Drone company that checks on oil safety raises $5.7M

A company specializing in using drones to inspect oil and gas rigs has raised $5.7 million in investment.

Sky-Futures raised $4.2 million from Bristow Group, and $1.5 million from MMC Ventures. The company delivers drone inspection services in the Gulf of Mexico, South East Asia, the Middle East, North Africa and the North Sea, working with companies including ConocoPhillips, BP, Shell and Statoil.

The latest investment is set to boost the development of Sky-Futures' technology platform. The London-headquartered company uses software that automates analysis of data gathered by drones, identifying problems on rigs and providing forecasts for corrosion.

"What we're doing is completely revolutionizing how people interact with their physical assets," James Harrison, co-founder and chief executive of Sky-Futures, told CNBC in a phone interview. "Now we have the drones flying around the assets," he added.

This contrasts with physically sending someone to an installation to take pictures for analysis. A cloud-hosted portal enables clients to access imagery and analysis.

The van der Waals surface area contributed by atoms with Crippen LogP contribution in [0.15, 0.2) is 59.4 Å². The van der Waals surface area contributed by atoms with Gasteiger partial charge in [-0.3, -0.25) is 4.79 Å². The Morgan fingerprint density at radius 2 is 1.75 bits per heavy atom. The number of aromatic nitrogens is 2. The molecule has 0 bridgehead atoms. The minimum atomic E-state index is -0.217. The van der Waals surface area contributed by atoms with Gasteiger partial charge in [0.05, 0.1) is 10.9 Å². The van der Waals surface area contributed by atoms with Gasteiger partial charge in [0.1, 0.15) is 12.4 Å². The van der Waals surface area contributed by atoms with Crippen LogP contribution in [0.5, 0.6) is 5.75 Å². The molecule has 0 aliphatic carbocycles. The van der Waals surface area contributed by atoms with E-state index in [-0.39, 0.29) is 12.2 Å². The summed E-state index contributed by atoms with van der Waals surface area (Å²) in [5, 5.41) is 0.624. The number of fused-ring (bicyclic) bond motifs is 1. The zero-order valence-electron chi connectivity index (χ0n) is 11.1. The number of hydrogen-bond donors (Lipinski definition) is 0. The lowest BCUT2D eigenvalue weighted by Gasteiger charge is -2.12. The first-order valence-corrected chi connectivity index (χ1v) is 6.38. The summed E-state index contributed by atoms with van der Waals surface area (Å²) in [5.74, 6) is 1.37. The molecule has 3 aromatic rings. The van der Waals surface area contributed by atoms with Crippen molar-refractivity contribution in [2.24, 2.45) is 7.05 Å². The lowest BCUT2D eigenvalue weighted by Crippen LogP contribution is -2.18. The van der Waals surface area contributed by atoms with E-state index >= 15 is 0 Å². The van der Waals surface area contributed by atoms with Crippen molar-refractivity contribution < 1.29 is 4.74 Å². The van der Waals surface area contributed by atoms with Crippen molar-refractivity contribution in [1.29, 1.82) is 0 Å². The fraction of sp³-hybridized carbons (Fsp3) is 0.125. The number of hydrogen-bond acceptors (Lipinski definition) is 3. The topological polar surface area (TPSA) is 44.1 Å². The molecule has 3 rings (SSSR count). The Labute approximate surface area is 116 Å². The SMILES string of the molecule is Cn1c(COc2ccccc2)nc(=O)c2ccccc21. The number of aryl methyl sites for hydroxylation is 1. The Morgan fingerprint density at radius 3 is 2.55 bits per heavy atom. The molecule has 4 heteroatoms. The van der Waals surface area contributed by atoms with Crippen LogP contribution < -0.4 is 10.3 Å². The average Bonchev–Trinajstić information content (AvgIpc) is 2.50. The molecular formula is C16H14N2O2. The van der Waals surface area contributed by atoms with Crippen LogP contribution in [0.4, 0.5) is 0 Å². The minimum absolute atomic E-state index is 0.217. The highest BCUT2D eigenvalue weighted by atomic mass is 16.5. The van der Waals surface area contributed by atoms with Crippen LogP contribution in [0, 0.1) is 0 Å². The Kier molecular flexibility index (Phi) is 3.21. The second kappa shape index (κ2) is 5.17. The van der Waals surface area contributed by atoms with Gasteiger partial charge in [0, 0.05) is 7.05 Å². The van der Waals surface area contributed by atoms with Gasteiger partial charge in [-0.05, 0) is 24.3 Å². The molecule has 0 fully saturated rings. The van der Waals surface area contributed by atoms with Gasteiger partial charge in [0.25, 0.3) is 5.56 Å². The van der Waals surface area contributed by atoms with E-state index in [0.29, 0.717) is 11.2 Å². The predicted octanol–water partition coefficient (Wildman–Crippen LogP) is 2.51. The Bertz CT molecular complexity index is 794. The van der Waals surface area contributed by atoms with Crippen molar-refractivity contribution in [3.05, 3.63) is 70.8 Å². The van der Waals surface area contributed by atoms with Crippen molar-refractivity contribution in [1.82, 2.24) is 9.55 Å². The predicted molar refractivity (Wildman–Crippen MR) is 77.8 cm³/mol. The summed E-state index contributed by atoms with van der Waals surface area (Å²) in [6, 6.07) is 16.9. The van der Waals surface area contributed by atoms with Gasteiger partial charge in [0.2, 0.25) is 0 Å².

"All that data comes back into our portal and we allow the engineers to look at thermal pictures, video pictures, high definition stills and also use analysis tools to actually do things such as measure a crack or sea corrosion change over time," Harrison said.

The use of drones in industry is becoming increasingly common. In January, a study by Juniper Research found that annual revenues from commercial sales are set to hit $481 million this year, an increase of 84 percent compared to 2015. The potential of drones is significant, with many applications – from postal services to the use of drones in farming – being investigated.

"Through our partnership, we will collaborate with Sky-Futures and its leading safety culture, operational integration, and analysis technology, to capitalize beyond the growing need for global UAV inspection services in oil and gas to other industries, including search and rescue," Bristow Group president and CEO Jonathan Baliff said in a news release.